Operation Sky Net
Xi has also targeted economic fugitives. China’s Operation Sky Net -- which involves multiple ministries, including the intelligence service -- repatriated almost 900 people globally through the end of November 2015. Sky Net officials have stepped up cooperation with U.S. authorities, while Australia is preparing to implement an extradition treaty first drafted in 2007.
For Chinese seeking to flee, the UN High Commission for Refugees in Bangkok is often a first stop. There are about 2,000 recognized refugees and just under 7,000 asylum seekers in urban Thailand registered with the UNHCR. It doesn’t give a breakdown by nationalities.
To reach the UNHCR, Song paid traffickers for a seven-day journey that took him through Myanmar overland, before crossing the Thai border by bus. On his boat trip two years later, the group only made it 300 kilometers before striking trouble. With him was political dissident Li Xiaolong and five family members, one other Falun Gong practitioner, and another dissident, Song’s wife Zhang Hong said.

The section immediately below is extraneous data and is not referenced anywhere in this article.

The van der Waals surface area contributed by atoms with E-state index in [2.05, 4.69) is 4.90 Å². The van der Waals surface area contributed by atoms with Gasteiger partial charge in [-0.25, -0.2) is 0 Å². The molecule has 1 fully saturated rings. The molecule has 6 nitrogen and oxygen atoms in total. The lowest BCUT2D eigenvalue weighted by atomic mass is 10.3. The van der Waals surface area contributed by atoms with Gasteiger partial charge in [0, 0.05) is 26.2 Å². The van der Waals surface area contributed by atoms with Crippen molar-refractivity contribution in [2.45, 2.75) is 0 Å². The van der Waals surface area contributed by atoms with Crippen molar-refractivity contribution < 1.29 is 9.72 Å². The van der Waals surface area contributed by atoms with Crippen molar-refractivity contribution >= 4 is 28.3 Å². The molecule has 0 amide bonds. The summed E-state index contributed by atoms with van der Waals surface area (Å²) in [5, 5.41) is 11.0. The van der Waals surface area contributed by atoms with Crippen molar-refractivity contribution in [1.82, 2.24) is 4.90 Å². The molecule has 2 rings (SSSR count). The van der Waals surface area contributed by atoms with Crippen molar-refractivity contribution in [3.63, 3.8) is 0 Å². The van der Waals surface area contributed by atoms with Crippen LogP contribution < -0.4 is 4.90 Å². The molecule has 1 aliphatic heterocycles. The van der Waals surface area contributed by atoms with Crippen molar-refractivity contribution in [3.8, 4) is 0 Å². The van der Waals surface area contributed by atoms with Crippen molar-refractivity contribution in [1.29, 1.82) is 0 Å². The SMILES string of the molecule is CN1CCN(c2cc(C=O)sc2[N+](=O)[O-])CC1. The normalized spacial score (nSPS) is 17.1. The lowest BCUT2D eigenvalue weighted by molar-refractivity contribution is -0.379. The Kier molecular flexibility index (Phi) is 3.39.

Police confirmed nine Chinese nationals were rescued off Chumpon province in the Thai south. Three adults and two children were detained as a document check showed they’d entered illegally, said Witoon Palasarn, a local police superintendent. Some had UN documents indicating they were asylum seekers and the courts would decide if they’re deported, Witoon said.
"Police are threatening to expatriate them back to China," Zhang said in an interview from Bangkok. "The situation is really dire here."